Thursday, June 14, 2007

China vs. USA, part 1 and the GFC

As much as we know or don't know about China, I know I am learning a lot. I am learning so many little things that I don't even know where to begin. However, there are a few big things that make China a different place compared to Western life. Below are a couple of items that I will begin to add on to over the remainder of this summer.

#1: Chinese businesses have not learned the "lifetime value of a customer." As a business in China, you are most likely operating in the moment. Their is no thought for the future. The business is used to working hard for a quick sale and then they do not expect that person to return.

A personal example...I went to a place to eat near my building. I made it a point to try most of the places nearby that had crowds, so that I would be familiar with them and know if I would like to eat there regularly. Anyway, I had a hard time ordering (this was my second week in town and I knew nothing), but they brought out some things for me to eat and a warm beer (one of the first words I learned...I later learned to ask for a cold one). When I was ready to pay, they brought me out a total that seemed very high for the amount of food I was given. I knew I was being charged more than I should have been, but didn't know how to tell them that in Chinese. So, I paid the bill and left. I have yet to return. The food was decent, but I was mistreated. They couldn't understand that I was not a one time sell, but that I would return over and over again and possibly bring friends along. So, they made a quick buck and lost out on a repeat customer. Most people already know it is easier to keep a customer than to get a new one, but we learn to quantify this in grad school. It is quite powerful to learn how much a customer may give to you over time. If this seems very logical to you, it is. However, I have learned that most businesses in China and most tourist areas subscribe to the policy of getting as much as they can with no regard to the future. There are cultural reasons for this in China, such as the tradition of haggling over goods and just being skeptical or disapproving of foreigners. However, I don't know if these reasons are true...I will ask and confirm them. Whatever the reasons, this same problem of being charged more, because I am foreign to this country, happens almost daily.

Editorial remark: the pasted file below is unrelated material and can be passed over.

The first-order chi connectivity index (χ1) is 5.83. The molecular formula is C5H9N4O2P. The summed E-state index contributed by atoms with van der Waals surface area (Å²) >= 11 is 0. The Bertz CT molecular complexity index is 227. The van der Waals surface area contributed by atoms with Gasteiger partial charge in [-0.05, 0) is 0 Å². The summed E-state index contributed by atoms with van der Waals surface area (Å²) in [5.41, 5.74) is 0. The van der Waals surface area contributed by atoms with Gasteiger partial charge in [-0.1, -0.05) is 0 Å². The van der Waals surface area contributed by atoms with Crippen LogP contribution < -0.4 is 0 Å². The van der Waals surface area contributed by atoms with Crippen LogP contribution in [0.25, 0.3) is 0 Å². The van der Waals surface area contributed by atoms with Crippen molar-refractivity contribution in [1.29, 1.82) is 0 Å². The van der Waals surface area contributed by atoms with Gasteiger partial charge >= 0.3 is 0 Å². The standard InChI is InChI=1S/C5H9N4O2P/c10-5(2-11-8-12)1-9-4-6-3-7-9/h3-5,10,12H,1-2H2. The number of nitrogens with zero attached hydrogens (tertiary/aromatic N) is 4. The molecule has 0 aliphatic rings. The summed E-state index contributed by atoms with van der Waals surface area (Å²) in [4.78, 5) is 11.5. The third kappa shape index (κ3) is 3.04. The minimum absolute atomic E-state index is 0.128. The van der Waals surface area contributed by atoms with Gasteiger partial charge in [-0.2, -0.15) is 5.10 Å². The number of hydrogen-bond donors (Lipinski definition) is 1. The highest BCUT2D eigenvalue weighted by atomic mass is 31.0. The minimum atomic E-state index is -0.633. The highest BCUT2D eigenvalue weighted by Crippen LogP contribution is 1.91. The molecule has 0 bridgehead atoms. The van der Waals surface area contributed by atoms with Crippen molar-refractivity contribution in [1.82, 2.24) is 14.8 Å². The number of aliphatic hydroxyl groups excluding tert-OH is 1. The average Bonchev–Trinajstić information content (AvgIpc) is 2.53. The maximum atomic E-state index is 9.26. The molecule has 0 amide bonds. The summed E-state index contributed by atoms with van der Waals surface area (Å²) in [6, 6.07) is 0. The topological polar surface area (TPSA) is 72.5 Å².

#2: The Chinese that speak English think they understand Westerners. However, I beg to differ. In most respects they get it all wrong. I am not eating at McD's, Pizza Hut, or KFC. I am not wanting to but "sexy DVDs" or pretty girls. But when I walk down the street i am targeted by all the hawkers and one by one they hunt me down and offer these items. How many foreigners are taking them up on their offers? I do not drive my car everywhere or want to take a taxi where ever I go, and I don't sit in an ex-pat bar every night drinking over-priced beer. Chinese people come up to me and ask for American dollars, when they wouldn't dare ask their fellow Chinese citizens for money. If they knew the exchange rates they would be asking for Yuan and not the Dollar, but that doesn't excuse their perception of me as Mr. Money Bags.

The point of that is that whenever I say or do things it usually is a surprise to them. All day long it is, "Don't you want to do _____?" or "Don't you want ______?" But the reality is that I don't want or do those things. Like the Chinese, we all do different things and often want different things to, beyond the absolute necessities of life (water, clothes, shelter, etc.).

In all fairness, most people in the US don't understand China. I came here with many stereotypes and most of them are proving false. So, it works both ways.

Since the government has blocked again I am unable to reply to comments. I use a website that allows me to see my blog, but it won't let me see every page. I assume this blocking is temporary, like the last time, but who knows when they will let us access the site again. The people here call it the Great Firewall of China (GFC). I don't run across it to often, but the government does restrict a lot. The main sites I have seen restricted are Wiki, Flickr, & Blogger. The government might have good reason to. With web access becoming increasingly popular, things such as what this article refers to are becoming increasingly common. In China people also organize together through mass text (SMS) messaging. A protest halted construction last week using this method.

So, in reference to the comment made on yesterday's post...
Welcome to the IMBA program. Thanks for stopping by and reading. I look forward to meeting you this Fall. I am familiar with the Express paper in DC, because I was living in Silver Spring before I started the program last year. I am glad that Wuxi is getting some exposure in the US. It seems, from the online news and TV, that this disaster has really pushed the Chinese government's efforts to acknowledge the environment and its responsibility to it. Hopefully, their efforts won't die down once this issue is out of the papers.

1 comment:

  1. Thanks for the welcome. I'm bracing myself as I've been warned it's intense. It's very interesting to read your blog, a great insight into China.

    That sucks about the blocking of the blogger site. My roommate and I, before I left DC, went to a seminar on Chinese cybernationalism. Really interesting stuff. Apparently it's huge and there have been "hacker wars" between Chinese hackers and US hackers. Also interesting is 70% of their internet users are under the age of 30. It's only like 30% in the states. The guy who gave the lecture has a book out on it if you are interested. It turns out there is less censorship than you'd think, it's all reactionary and the driving force are the hackers.

    See you in the fall!